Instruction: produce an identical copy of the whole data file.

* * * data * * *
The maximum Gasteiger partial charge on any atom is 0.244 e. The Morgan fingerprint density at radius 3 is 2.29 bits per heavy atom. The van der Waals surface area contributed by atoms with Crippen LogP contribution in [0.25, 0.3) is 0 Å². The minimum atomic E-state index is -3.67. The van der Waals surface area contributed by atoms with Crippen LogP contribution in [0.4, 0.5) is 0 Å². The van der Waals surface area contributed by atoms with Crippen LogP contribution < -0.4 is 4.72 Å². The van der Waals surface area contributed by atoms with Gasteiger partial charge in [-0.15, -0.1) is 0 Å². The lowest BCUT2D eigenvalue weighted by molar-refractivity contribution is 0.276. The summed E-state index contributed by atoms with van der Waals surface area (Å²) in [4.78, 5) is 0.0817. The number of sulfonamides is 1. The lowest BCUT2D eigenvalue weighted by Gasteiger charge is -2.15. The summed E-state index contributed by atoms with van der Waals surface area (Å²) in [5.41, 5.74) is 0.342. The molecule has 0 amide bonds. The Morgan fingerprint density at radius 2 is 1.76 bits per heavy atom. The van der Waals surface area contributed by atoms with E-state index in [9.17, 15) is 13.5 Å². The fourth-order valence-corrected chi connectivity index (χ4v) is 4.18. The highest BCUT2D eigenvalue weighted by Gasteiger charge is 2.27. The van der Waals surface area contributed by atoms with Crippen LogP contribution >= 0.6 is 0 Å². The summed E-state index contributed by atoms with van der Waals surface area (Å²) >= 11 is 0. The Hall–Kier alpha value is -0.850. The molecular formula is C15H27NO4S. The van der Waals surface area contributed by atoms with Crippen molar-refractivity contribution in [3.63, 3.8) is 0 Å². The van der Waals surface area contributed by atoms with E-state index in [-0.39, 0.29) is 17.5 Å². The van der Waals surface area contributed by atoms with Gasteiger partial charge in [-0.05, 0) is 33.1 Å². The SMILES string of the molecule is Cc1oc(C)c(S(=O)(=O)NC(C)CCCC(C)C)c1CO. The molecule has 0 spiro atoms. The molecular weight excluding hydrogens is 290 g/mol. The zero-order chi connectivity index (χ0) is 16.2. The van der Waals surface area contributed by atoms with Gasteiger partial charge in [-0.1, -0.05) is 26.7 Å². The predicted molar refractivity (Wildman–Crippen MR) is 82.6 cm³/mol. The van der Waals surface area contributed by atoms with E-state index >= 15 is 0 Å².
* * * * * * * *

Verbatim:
The maximum Gasteiger partial charge on any atom is 0.244 e. The Morgan fingerprint density at radius 3 is 2.29 bits per heavy atom. The van der Waals surface area contributed by atoms with Crippen LogP contribution in [0.25, 0.3) is 0 Å². The minimum atomic E-state index is -3.67. The van der Waals surface area contributed by atoms with Crippen LogP contribution in [0.4, 0.5) is 0 Å². The van der Waals surface area contributed by atoms with Crippen LogP contribution < -0.4 is 4.72 Å². The van der Waals surface area contributed by atoms with Gasteiger partial charge in [-0.15, -0.1) is 0 Å². The lowest BCUT2D eigenvalue weighted by molar-refractivity contribution is 0.276. The summed E-state index contributed by atoms with van der Waals surface area (Å²) in [4.78, 5) is 0.0817. The number of sulfonamides is 1. The lowest BCUT2D eigenvalue weighted by Gasteiger charge is -2.15. The summed E-state index contributed by atoms with van der Waals surface area (Å²) in [5.41, 5.74) is 0.342. The molecule has 0 amide bonds. The Morgan fingerprint density at radius 2 is 1.76 bits per heavy atom. The van der Waals surface area contributed by atoms with E-state index in [9.17, 15) is 13.5 Å². The fourth-order valence-corrected chi connectivity index (χ4v) is 4.18. The highest BCUT2D eigenvalue weighted by Gasteiger charge is 2.27. The van der Waals surface area contributed by atoms with Crippen LogP contribution >= 0.6 is 0 Å². The summed E-state index contributed by atoms with van der Waals surface area (Å²) >= 11 is 0. The Hall–Kier alpha value is -0.850. The molecular formula is C15H27NO4S. The van der Waals surface area contributed by atoms with Crippen molar-refractivity contribution in [3.63, 3.8) is 0 Å². The van der Waals surface area contributed by atoms with E-state index in [-0.39, 0.29) is 17.5 Å². The van der Waals surface area contributed by atoms with Gasteiger partial charge in [-0.05, 0) is 33.1 Å². The SMILES string of the molecule is Cc1oc(C)c(S(=O)(=O)NC(C)CCCC(C)C)c1CO. The molecule has 0 spiro atoms. The molecular weight excluding hydrogens is 290 g/mol. The zero-order chi connectivity index (χ0) is 16.2. The van der Waals surface area contributed by atoms with Gasteiger partial charge in [-0.1, -0.05) is 26.7 Å². The predicted molar refractivity (Wildman–Crippen MR) is 82.6 cm³/mol. The van der Waals surface area contributed by atoms with E-state index >= 15 is 0 Å².